Makes 0 sense to buy one if you factor in the fail rate, the fact that Tesla is tanking as a company, and the fact that these vehicles cause more environmental harm just in raw material production than ICE, on top of that where are you getting all this new infrastructure from power stations to the corridors and distribution needed to deliver it as it’s demand grows exponentially above all past expectations? You haven’t thought about it at all, not even close, let alone the fact that they have for all intents and purposes no range at all, I mean, great for a city commuter at 30mph but for anyone else they’re completely redundant and useless, they’re also incredibly dangerous, in my city if you are driving one and someone crashes into you, you cannot be assisted by the ambulance or the fire department until the power company and hazmat team arrive, because of the OHS laws no one is allowed to approach the vehicle, so SCREW THAT.

  • HD

    Market says BMW CTO will not endure another 20 years.

  • JqC

    Again… WRONG! Once again…. mistaking, underestimating, not calculating for the exponential improvement in Battery technology. People WILL NOT BUY ICE vehicles if a BEV option exists for the same price or slightly higher, has more than 400 miles in range, and performs better than any ICE engine available. NOT TO MENTION the other amenities/ancillaries and new tech opportunities that the software in these EVs will create. They are not seeing the hyperchange. They’re only talking from what they know, or they have seen before. No manufacturer making ICE engines in 10 years will be a serious contender in the market. And all development of new ICE engines should cease TODAY. With immediate effect. It is very expensive to enter the battery market supply in and integration sphere. They’re already behind the market leader. They need to focus and stop squandering resources literally beating the dead horse of fossil fuel use in transport.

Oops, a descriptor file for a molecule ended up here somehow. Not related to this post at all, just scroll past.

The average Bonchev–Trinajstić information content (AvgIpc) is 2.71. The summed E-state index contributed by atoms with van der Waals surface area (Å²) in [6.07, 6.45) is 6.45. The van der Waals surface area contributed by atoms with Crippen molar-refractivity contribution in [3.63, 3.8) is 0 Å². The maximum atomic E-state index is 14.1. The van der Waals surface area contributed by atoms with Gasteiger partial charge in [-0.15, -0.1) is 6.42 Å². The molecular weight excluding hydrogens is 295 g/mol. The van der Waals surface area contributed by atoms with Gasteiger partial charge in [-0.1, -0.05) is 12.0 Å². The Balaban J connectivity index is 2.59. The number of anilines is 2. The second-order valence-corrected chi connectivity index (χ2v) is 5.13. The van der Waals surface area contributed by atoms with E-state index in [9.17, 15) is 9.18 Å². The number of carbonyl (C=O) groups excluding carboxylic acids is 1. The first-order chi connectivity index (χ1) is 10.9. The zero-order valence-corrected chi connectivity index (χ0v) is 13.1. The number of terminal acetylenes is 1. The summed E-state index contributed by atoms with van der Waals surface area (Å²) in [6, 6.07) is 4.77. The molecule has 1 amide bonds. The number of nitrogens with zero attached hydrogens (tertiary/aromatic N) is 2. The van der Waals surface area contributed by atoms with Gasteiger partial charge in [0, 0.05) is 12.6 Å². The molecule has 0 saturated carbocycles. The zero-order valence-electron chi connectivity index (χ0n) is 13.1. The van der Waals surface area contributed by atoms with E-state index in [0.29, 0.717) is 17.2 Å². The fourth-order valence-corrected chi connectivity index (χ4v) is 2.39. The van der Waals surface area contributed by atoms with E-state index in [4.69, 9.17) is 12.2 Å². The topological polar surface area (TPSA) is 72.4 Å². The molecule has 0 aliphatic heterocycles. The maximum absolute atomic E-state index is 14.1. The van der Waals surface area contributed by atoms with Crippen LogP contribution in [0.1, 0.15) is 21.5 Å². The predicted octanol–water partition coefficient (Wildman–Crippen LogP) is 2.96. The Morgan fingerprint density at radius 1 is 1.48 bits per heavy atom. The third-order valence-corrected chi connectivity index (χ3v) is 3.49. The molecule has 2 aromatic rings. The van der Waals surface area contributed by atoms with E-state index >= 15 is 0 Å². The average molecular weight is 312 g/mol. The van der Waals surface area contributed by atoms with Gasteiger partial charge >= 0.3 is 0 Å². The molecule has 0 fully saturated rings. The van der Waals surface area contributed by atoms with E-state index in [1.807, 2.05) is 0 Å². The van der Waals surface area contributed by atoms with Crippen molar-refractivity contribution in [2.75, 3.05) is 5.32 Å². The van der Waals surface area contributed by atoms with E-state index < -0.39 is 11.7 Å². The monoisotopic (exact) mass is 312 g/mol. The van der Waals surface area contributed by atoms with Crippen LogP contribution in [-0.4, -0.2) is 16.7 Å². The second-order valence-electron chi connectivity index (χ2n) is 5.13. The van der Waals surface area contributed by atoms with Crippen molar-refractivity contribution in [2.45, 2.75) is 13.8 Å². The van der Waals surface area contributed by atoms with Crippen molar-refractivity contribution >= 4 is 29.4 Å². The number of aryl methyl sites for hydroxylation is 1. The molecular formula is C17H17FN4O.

• mark testicle

      Where you getting this exponential amount of rare Earth metals from dingus?

      • JqC

        LMAO. Sorry, just not used to being called a dingus by a testicle.

  • Bash

    True, in his dreams.

  • Mr. EP9

    Not if the EU has anything to say about it.

  • Daniela Wolf

    Will last as long as petrol engines. ( 2030 )

  • Alex

    Yet the vast majority of Australians lives in cities, moreso than most other countries, and their average daily commute is no different than elsewhere. Plus I see the Teslas around here already, probably more of them than in Germany.

    • mark testicle

      Obvious how disconnected you are from where 90% of the country’s GDP comes from, for a county that contributes less than negligible amounts of emissions (debatable if that’s even an issue like they say) it’s completely illogical to move toward ev, even then it’s fine for those who want to be trapped in urban environments but 90% of the actual industry in this country is not from urban environments. In any case there aren’t enough metals and resources to make that many ev cars, it’s all going to flop, big time. Cost of owning one will be exponentially higher sooner than later, and they’re produced using very environmentally detrimental methods. There is no green EV, not to mention there is no way to boost the grid to support the transition